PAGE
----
Giuseppe Verdi with libretto by Antonio Ghislanzoni
The Bridgewater Hall, Manchester
Opera North strays into unfamiliar territory for its current staging of Giuseppe Verdi’s Aida; it has been ages since the company played The Bridgewater Hall. It is not only the physical location that makes this show distinctly different—it is staged as a concert rather than a full theatrical production.
Aida has many of the features that make opera so distinctive: grand passion and a setting that allows for lavish costumes and opulent sets. It seems self-defeating to deny audiences features that they might take for granted but director Annabel Arden is determined to set a disquieting tone with this modern-dress, highly contemporary production.
At the time of the Pharaohs, Egypt is winning the war with neighbouring Ethiopia. Aida (Alexandra Zabala) is an enslaved Ethiopian serving Amneris (Alessandra Volpe), the Princess of Egypt. Amneris is infatuated with Radamès (Rafael Rojas), an army captain, and suspects he might be in love with Aida. This is true and it is not Aida’s only secret—she is also the daughter of the Ethiopian king.
The current production has none of the spectacle one might expect from this opera. The cast perform on a thin platform in front of the orchestra. Although the orchestra wear dark formal clothing, the chorus are dressed as if they have just wandered in off the street. Joanna Parker’s designs are limited to a tattered screen swaying to the rear of the stage featuring images of aerial footage of bombed buildings and people covered in cracking clay filmed at such an extreme angle as to be abstract.
Yet, although the production might be stripped back to basics, the scale is apparent in the staging with the cast backed by a full orchestra in plain view and the chorus rising back to the rear of the theatre. Although the production might lack visual spectacle, the effect of the cast competing with over-lapping vocals produces a glorious cacophony ensuring there is no loss of power or drama.
Annabel Arden’s direction is so clear and precise, the opera is riveting from the start. This is a highly contemporary production. The Egyptian elite are decadent; Michael Druiett is a coarse ruler in the style of Donald Trump, knocking back a drink while inspecting his troops, while his daughter is something of a flirt, especially with the Chief Priest who also likes a drop.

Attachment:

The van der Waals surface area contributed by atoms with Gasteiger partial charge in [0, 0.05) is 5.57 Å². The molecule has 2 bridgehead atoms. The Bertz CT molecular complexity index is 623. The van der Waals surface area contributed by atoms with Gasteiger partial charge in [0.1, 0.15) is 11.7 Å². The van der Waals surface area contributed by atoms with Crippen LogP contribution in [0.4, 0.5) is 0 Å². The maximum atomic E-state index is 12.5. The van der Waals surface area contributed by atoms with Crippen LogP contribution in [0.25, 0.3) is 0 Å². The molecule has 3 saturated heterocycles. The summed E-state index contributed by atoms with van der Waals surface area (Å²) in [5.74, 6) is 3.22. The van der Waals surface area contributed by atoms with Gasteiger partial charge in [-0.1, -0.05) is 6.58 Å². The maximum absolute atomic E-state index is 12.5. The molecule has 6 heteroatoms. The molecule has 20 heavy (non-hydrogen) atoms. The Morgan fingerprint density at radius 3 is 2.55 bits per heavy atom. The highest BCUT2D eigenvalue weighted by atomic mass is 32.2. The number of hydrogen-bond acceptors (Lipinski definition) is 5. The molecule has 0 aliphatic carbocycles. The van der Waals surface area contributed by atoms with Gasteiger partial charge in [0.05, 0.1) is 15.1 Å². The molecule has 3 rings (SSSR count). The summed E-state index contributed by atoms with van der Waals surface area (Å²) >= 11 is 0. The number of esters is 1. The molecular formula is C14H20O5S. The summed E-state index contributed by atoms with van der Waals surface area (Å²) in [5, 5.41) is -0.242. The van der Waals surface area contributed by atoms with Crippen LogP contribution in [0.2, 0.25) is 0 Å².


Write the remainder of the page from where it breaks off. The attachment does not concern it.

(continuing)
The population, as in our current society, is polarised. In addition to their vocal duties, the chorus of Opera North serve as a Greek chorus, observing and commenting upon the action. The male tenors roar approval when war is announced while the female sopranos cover their faces in grief. The actions are reversed during more reflective moments but both sides are united in making jingoistic cheers at the sight of the returning army. It is clear the general population, rather than the elite, will have to endure the effects of the conflict as the messenger arriving with news of the outbreak of war staggers through the chorus rather than entering on stage.
The stark setting compels the cast to carry the emotional weight of the story. Amneris and Aida are often played as love rivals but Alessandra Volpe and Alexandra Zabala take a more complex approach. Volpe seems constantly tormented by her choices and either seeking quick relief in alcohol or sensual pleasures or desperate for redemption. Zabala on the other hand seems more cerebral as if she has achieved spiritual peace even before her sacrifice.
Director Arden reflects modern-day society in the opera. In a nondescript grey top and slacks, Aida is very much the image of a displaced refugee. Rafael Rojas superbly reflects the confused masculine attitude towards war: strutting proudly like a peacock in his uniform but returning from the conflict shell-shocked and traumatised, clutching his cloak for comfort.
Stripping down Aida to the bare essentials has allowed Opera North to uncover the raw passion within the opera in this powerful contemporary production.